Jesus said to his disciples: "Whoever holds to my commandments and keeps them is the one who loves me; and whoever loves me will be loved by my Father, and I shall love him and reveal myself to him.' Judas -- not Judas Iscariot -- said to him, 'Lord, what has happened, that you intend to show yourself to us and not to the world?' Jesus replied: Anyone who loves me will keep my word, and my Father will love him, and we shall come to him and make a home in him. Anyone who does not love me does not keep my words. And the word that you hear is not my own: it is the word of the Father who sent me. I have said these things to you while still with you; but the Paraclete, the Holy Spirit, whom the Father will send in my name, will teach you everything and remind you of all I have said to you.
3) REFLECTION
• As we said at the beginning, chapter 14 of the Gospel of John is a beautiful example of how the catechesis was done in the communities of Asia Minor, at the end of the first century. Through the questions of the disciples and the responses of Jesus, the Christians formed their conscience and found an orientation for their problems. In chapter 14, we find the question of Thomas and the answer of Jesus (Jn 14, 5-7), the question of Philip and the response of Jesus (Jn 14, 8-21), and the question of Judas and the answer of Jesus (Jn 12, 22-26). The last phrase of the answer of Jesus to Philip (Jn 14, 21) forms the first verse of today’s Gospel.
• John 14, 21: I shall love him and reveal myself to him. This verse presents the summary of the response of Jesus to Philip. Philip had said: “Show us the Father and then we shall be satisfied!” (Jn 14, 8). Moses had asked God: “Show me your glory!” (Ex 33, 18). God answered: “My face you cannot see, for no human being can see me and survive” (Ex 33, 20). The Father cannot be shown. God lives in inaccessible light (1 Tim 6, 16). “Nobody has ever seen God” (I Jn 4, 12). But the presence of the Father can be experienced through the experience of love. The First Letter of Saint John says: “He who does not love does not know God because God is Love”. Jesus tells Philip: “Whoever loves me will be loved by my Father, and I shall love him and reveal myself to him”. By observing the commandment of Jesus, which is the commandment to love our neighbour (Jn 15, 17), the person shows his love for Jesus. And whoever loves Jesus, will be loved by the Father and can be certain that the Father will manifest himself to him. In the response to Judas, Jesus will say how this manifestation of the Father will take place in our life.
• John 14, 22: The question of Judas is the question of all. The question of Judas: “Lord, what has happened that you intend to show yourself to us and not to the world?” This question of Judas mirrors a problem which is real even today. Sometimes, among us, Christians, there arises the idea of being better than the others and of being loved by God more than others. Do we attribute to God the distinction among persons?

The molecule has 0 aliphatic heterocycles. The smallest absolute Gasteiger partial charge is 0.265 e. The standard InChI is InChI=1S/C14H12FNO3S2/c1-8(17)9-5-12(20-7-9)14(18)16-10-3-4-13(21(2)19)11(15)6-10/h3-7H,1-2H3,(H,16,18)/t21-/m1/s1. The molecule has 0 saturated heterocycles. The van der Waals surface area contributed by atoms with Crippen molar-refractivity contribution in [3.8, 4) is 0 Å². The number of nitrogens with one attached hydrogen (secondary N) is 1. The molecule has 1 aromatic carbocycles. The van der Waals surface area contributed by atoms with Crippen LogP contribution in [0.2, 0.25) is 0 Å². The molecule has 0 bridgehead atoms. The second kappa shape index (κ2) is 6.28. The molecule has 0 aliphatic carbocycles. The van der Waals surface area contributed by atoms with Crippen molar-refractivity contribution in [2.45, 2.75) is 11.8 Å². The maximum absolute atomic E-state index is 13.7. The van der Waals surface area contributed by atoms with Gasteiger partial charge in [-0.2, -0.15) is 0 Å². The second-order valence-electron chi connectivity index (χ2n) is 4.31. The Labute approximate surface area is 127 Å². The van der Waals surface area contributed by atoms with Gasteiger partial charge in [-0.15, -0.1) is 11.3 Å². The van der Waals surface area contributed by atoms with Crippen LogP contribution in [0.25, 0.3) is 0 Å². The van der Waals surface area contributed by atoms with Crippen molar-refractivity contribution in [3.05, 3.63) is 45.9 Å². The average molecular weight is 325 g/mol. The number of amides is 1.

• John 14, 23-24: The answer of Jesus. The answer of Jesus is simple and profound. He repeats what he had just said to Philip. The problem is not if we, Christians, are loved more by God than others, or that the others are despised by God. This is not the criterion for the preference of the Father. The criterion for the preference of the Father is always the same: love. “If anyone loves me, he will observe my word, and my Father will love him and we shall come to him and make a home in him. Anyone who does not love me does not keep my words”. Independently of whether the person is Christian or not, the Father manifests himself to all those who observe the commandment of Jesus which is love for neighbour (Jn 15, 17). In what does the manifestation of the Father consist? The response to this question is engraved in the heart of humanity, in the universal human experience. Observe the life of the persons who practice love and make of their life a gift for others. Examine their experience, independently of religion, of social class, of race or colour, the practice of love gives us a profound peace and it is a great joy that they succeed to live and bear together pain and suffering. This experience is the reflection of the manifestation of the Father in the life of the person. It is the realization of the promise: “I and the Father will come to him and make our home in him.
• John 14, 25-26: The promise of the Holy Spirit. Jesus ends his response to Judas saying: I have said these things to you while still with you. Jesus communicates everything which he has heard from the Father (Jn 15, 15). His words are a source of life and they should be meditated, deepened and updated constantly in the light of the always new reality which surrounds us. For this constant meditation of his words, Jesus promises us the help of the Holy Spirit: “The Consoler, the Holy Spirit that the Father will send in my name will teach you everything and remind you of all I have said to you.
4) PERSONAL QUESTIONS
• Jesus says: We will come to him and make our home in him. How do I experience this promise?
• We have the promise of the gift of the Spirit to help us understand the word of Jesus. Do I invoke the light of the Spirit when I prepare myself to read and meditate the Scripture?
5) CONCLUDING PRAYER
Day after day I shall bless you,
I shall praise your name for ever and ever.
Great is Yahweh and worthy of all praise,
his greatness beyond all reckoning. (Ps 145,2-3)